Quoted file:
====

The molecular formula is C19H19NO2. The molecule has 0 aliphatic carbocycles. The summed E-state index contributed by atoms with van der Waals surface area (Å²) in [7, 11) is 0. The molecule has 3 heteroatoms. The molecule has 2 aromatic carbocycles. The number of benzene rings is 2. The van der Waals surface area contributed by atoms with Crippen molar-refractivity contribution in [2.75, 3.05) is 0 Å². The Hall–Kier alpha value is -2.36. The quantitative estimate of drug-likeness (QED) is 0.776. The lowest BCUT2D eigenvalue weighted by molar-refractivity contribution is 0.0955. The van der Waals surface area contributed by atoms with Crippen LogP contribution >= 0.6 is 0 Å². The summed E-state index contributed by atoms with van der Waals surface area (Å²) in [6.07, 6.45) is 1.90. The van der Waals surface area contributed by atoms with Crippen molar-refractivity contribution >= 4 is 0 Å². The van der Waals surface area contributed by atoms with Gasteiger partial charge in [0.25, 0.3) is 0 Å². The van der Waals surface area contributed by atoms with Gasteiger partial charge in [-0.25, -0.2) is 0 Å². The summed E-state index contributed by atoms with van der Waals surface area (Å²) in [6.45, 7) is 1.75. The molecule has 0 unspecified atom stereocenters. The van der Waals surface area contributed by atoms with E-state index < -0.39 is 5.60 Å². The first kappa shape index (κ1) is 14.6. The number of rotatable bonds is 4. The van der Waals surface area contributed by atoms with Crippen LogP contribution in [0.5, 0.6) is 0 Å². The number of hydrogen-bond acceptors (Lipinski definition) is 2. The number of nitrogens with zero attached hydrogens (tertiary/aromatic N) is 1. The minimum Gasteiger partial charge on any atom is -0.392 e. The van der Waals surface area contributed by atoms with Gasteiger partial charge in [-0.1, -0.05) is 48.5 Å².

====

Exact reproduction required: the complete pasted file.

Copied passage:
The molecular formula is C19H19NO2. The molecule has 0 aliphatic carbocycles. The summed E-state index contributed by atoms with van der Waals surface area (Å²) in [7, 11) is 0. The molecule has 3 heteroatoms. The molecule has 2 aromatic carbocycles. The number of benzene rings is 2. The van der Waals surface area contributed by atoms with Crippen molar-refractivity contribution in [2.75, 3.05) is 0 Å². The Hall–Kier alpha value is -2.36. The quantitative estimate of drug-likeness (QED) is 0.776. The lowest BCUT2D eigenvalue weighted by molar-refractivity contribution is 0.0955. The van der Waals surface area contributed by atoms with Crippen LogP contribution >= 0.6 is 0 Å². The summed E-state index contributed by atoms with van der Waals surface area (Å²) in [6.07, 6.45) is 1.90. The van der Waals surface area contributed by atoms with Crippen molar-refractivity contribution >= 4 is 0 Å². The van der Waals surface area contributed by atoms with Gasteiger partial charge in [0.25, 0.3) is 0 Å². The van der Waals surface area contributed by atoms with Gasteiger partial charge in [-0.25, -0.2) is 0 Å². The summed E-state index contributed by atoms with van der Waals surface area (Å²) in [6.45, 7) is 1.75. The molecule has 0 unspecified atom stereocenters. The van der Waals surface area contributed by atoms with E-state index < -0.39 is 5.60 Å². The first kappa shape index (κ1) is 14.6. The number of rotatable bonds is 4. The van der Waals surface area contributed by atoms with Crippen LogP contribution in [0.5, 0.6) is 0 Å². The number of hydrogen-bond acceptors (Lipinski definition) is 2. The number of nitrogens with zero attached hydrogens (tertiary/aromatic N) is 1. The minimum Gasteiger partial charge on any atom is -0.392 e. The van der Waals surface area contributed by atoms with Gasteiger partial charge in [-0.1, -0.05) is 48.5 Å².